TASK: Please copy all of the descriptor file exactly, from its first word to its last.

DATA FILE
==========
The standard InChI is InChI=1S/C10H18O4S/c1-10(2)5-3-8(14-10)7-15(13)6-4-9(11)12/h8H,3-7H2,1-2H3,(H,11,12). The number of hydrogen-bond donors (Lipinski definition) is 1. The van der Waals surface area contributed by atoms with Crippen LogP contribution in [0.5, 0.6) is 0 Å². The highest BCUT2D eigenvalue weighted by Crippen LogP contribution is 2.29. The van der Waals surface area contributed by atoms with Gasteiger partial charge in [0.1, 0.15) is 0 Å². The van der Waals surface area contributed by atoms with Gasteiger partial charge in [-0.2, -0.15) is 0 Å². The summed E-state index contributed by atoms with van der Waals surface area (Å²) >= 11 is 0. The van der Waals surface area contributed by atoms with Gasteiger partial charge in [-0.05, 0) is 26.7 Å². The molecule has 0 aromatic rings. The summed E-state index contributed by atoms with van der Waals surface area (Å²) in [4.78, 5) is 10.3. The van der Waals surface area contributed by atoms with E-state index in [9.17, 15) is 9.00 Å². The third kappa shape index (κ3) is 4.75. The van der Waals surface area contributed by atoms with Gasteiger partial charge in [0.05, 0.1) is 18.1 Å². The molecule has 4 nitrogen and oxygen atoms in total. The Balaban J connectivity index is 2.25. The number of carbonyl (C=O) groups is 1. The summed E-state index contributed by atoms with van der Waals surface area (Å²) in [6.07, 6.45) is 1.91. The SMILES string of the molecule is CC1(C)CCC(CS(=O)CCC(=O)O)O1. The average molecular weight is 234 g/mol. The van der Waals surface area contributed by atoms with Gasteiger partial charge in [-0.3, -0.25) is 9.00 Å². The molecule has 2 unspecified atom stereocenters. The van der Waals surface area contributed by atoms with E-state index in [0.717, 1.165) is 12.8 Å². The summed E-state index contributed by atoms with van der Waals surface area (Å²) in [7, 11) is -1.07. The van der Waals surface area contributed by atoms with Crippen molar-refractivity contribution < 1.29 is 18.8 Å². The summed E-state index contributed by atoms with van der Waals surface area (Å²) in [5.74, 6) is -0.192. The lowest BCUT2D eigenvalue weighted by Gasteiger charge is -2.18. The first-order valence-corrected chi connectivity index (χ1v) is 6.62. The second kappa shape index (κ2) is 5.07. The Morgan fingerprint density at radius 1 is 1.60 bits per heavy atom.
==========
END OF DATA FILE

The standard InChI is InChI=1S/C10H18O4S/c1-10(2)5-3-8(14-10)7-15(13)6-4-9(11)12/h8H,3-7H2,1-2H3,(H,11,12). The number of hydrogen-bond donors (Lipinski definition) is 1. The van der Waals surface area contributed by atoms with Crippen LogP contribution in [0.5, 0.6) is 0 Å². The highest BCUT2D eigenvalue weighted by Crippen LogP contribution is 2.29. The van der Waals surface area contributed by atoms with Gasteiger partial charge in [0.1, 0.15) is 0 Å². The van der Waals surface area contributed by atoms with Gasteiger partial charge in [-0.2, -0.15) is 0 Å². The summed E-state index contributed by atoms with van der Waals surface area (Å²) >= 11 is 0. The van der Waals surface area contributed by atoms with Gasteiger partial charge in [-0.05, 0) is 26.7 Å². The molecule has 0 aromatic rings. The summed E-state index contributed by atoms with van der Waals surface area (Å²) in [4.78, 5) is 10.3. The van der Waals surface area contributed by atoms with E-state index in [9.17, 15) is 9.00 Å². The third kappa shape index (κ3) is 4.75. The van der Waals surface area contributed by atoms with Gasteiger partial charge in [0.05, 0.1) is 18.1 Å². The molecule has 4 nitrogen and oxygen atoms in total. The Balaban J connectivity index is 2.25. The number of carbonyl (C=O) groups is 1. The summed E-state index contributed by atoms with van der Waals surface area (Å²) in [6.07, 6.45) is 1.91. The SMILES string of the molecule is CC1(C)CCC(CS(=O)CCC(=O)O)O1. The average molecular weight is 234 g/mol. The van der Waals surface area contributed by atoms with Gasteiger partial charge in [-0.3, -0.25) is 9.00 Å². The molecule has 2 unspecified atom stereocenters. The van der Waals surface area contributed by atoms with E-state index in [0.717, 1.165) is 12.8 Å². The summed E-state index contributed by atoms with van der Waals surface area (Å²) in [7, 11) is -1.07. The van der Waals surface area contributed by atoms with Crippen molar-refractivity contribution < 1.29 is 18.8 Å². The summed E-state index contributed by atoms with van der Waals surface area (Å²) in [5.74, 6) is -0.192. The lowest BCUT2D eigenvalue weighted by Gasteiger charge is -2.18. The first-order valence-corrected chi connectivity index (χ1v) is 6.62. The second kappa shape index (κ2) is 5.07. The Morgan fingerprint density at radius 1 is 1.60 bits per heavy atom.